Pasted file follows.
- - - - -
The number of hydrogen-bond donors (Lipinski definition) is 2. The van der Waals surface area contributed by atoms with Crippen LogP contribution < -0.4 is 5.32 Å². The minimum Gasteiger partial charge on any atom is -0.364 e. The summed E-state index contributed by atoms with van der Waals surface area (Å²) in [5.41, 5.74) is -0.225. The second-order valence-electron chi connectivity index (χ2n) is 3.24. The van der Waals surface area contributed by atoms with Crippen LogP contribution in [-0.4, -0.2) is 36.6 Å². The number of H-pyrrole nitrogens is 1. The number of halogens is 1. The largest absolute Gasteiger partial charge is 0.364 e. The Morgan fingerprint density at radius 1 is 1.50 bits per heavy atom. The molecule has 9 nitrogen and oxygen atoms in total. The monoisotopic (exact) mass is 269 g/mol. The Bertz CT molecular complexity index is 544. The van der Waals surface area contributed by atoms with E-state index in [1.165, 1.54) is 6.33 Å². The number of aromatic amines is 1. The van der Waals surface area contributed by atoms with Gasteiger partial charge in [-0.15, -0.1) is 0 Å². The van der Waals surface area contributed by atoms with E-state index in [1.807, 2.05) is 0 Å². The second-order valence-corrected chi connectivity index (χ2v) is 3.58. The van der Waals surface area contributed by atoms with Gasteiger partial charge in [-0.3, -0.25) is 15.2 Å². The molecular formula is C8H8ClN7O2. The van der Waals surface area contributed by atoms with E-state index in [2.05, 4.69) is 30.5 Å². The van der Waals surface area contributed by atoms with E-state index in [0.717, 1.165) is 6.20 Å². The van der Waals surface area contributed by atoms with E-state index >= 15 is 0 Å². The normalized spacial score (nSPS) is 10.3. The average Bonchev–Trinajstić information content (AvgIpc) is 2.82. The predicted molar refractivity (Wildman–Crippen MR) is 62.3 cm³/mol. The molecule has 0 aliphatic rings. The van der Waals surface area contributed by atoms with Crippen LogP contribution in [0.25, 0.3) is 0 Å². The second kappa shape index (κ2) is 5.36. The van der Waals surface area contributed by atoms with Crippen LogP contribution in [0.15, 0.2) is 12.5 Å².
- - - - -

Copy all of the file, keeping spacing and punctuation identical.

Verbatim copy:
The number of hydrogen-bond donors (Lipinski definition) is 2. The van der Waals surface area contributed by atoms with Crippen LogP contribution < -0.4 is 5.32 Å². The minimum Gasteiger partial charge on any atom is -0.364 e. The summed E-state index contributed by atoms with van der Waals surface area (Å²) in [5.41, 5.74) is -0.225. The second-order valence-electron chi connectivity index (χ2n) is 3.24. The van der Waals surface area contributed by atoms with Crippen LogP contribution in [-0.4, -0.2) is 36.6 Å². The number of H-pyrrole nitrogens is 1. The number of halogens is 1. The largest absolute Gasteiger partial charge is 0.364 e. The Morgan fingerprint density at radius 1 is 1.50 bits per heavy atom. The molecule has 9 nitrogen and oxygen atoms in total. The monoisotopic (exact) mass is 269 g/mol. The Bertz CT molecular complexity index is 544. The van der Waals surface area contributed by atoms with E-state index in [1.165, 1.54) is 6.33 Å². The number of aromatic amines is 1. The van der Waals surface area contributed by atoms with Gasteiger partial charge in [-0.15, -0.1) is 0 Å². The van der Waals surface area contributed by atoms with E-state index in [1.807, 2.05) is 0 Å². The second-order valence-corrected chi connectivity index (χ2v) is 3.58. The van der Waals surface area contributed by atoms with Gasteiger partial charge in [-0.3, -0.25) is 15.2 Å². The molecular formula is C8H8ClN7O2. The van der Waals surface area contributed by atoms with E-state index in [2.05, 4.69) is 30.5 Å². The van der Waals surface area contributed by atoms with E-state index in [0.717, 1.165) is 6.20 Å². The van der Waals surface area contributed by atoms with E-state index >= 15 is 0 Å². The normalized spacial score (nSPS) is 10.3. The average Bonchev–Trinajstić information content (AvgIpc) is 2.82. The predicted molar refractivity (Wildman–Crippen MR) is 62.3 cm³/mol. The molecule has 0 aliphatic rings. The van der Waals surface area contributed by atoms with Crippen LogP contribution in [0.25, 0.3) is 0 Å². The second kappa shape index (κ2) is 5.36. The van der Waals surface area contributed by atoms with Crippen LogP contribution in [0.15, 0.2) is 12.5 Å².